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Silencers, or more properly 'suppressors', were originally designed by Hiram Maxim so that people could enjoy shooting in their backyards without disturbing their neighbors.   During the Great Depression there was some concern on the part of the government that suppressed firearms would be used for poaching livestock by those in need during these trying years.  Suppressors were thus included in the NFA Act of 1934 and subject to registration as well as a 200.00 transfer tax.  Silencers have since been used by gangsters, spies and assassins in the movies and this has given them a somewhat unsavory image.   Most people are of the opinion that silencers are illegal, when in fact they are quite legal in most states.  In many foreign countries they are not only unregulated, but considered quite important for hearing protection and reducing noise pollution. 

While silencers  certainly offer a tactical advantage as far as disguising the location of  a shooter by both noise and flash reduction, we feel that a much more important aspect of silencer use is hearing protection at the source of the noise.   My background as an ear, nose and throat physician has given me significant knowledge and exposure to both the causes and effects of noise exposure with attendant permanent hearing loss.  During my tenure in the U.S. Army, one of the most frequent problems that we faced was high frequency hearing loss secondary to noise exposure.  While many of these individuals sustained their hearing loss in actual battle, others were only exposed in training situations.  Even though supposedly adequate hearing protection was provided, these individuals still had hearing loss over time.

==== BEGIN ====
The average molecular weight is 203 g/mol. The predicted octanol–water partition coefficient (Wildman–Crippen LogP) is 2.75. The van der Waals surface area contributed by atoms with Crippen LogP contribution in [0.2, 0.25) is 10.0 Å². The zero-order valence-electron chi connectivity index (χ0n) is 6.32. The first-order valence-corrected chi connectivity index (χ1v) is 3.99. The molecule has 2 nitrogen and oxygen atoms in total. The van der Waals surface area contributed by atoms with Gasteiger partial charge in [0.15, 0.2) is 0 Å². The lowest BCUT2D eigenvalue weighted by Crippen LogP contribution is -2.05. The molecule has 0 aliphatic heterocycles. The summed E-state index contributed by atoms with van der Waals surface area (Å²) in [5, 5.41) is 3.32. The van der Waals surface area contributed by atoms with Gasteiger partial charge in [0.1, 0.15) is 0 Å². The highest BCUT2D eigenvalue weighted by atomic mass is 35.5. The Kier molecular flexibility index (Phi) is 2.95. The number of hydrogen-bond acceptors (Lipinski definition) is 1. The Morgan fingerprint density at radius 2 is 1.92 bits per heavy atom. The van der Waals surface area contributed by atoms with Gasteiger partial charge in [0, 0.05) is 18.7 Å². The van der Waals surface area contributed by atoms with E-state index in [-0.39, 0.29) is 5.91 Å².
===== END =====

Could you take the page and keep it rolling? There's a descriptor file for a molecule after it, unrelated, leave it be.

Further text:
Research has shown that individuals regularly exposed to small arms fire in training situations are over ten times more likely to sustain noise induced hearing loss than individuals not so exposed.  This is despite regular use of protective ear devices, which are supposed to reduce noise levels to below damaging thresholds.  The cause for this phenomenon is most likely due to bone conduction of the noise directly into the middle and inner ears.  While bone conduction hearing is certainly less sensitive than conduction through the normal ear canal, nonetheless the noise levels produced by repeated gunshots are certainly great enough to cause hearing loss over time. 

Use of a properly designed sound suppressor on a firearm is no different than putting a muffler on your car.   A silencer on, for example, a 223 rifle can reduce the noise level from over 160 dB, which is quite harmful, to under 140 dB, which is the OSHA limit for noise exposure.  This cuts off the noise at the source and eliminates dependence on ear protection devices, which are prone to failure.  It also eliminates the risk of bone conduction hearing loss from excessive noise.    

Jay J. Quilligan, M.D.

Comparison of Muzzle Suppression and Ear-Level Hearing Protection in Firearm Use

by Matthew Parker Branch, MD

Article published in AAO-HNS Journal 2011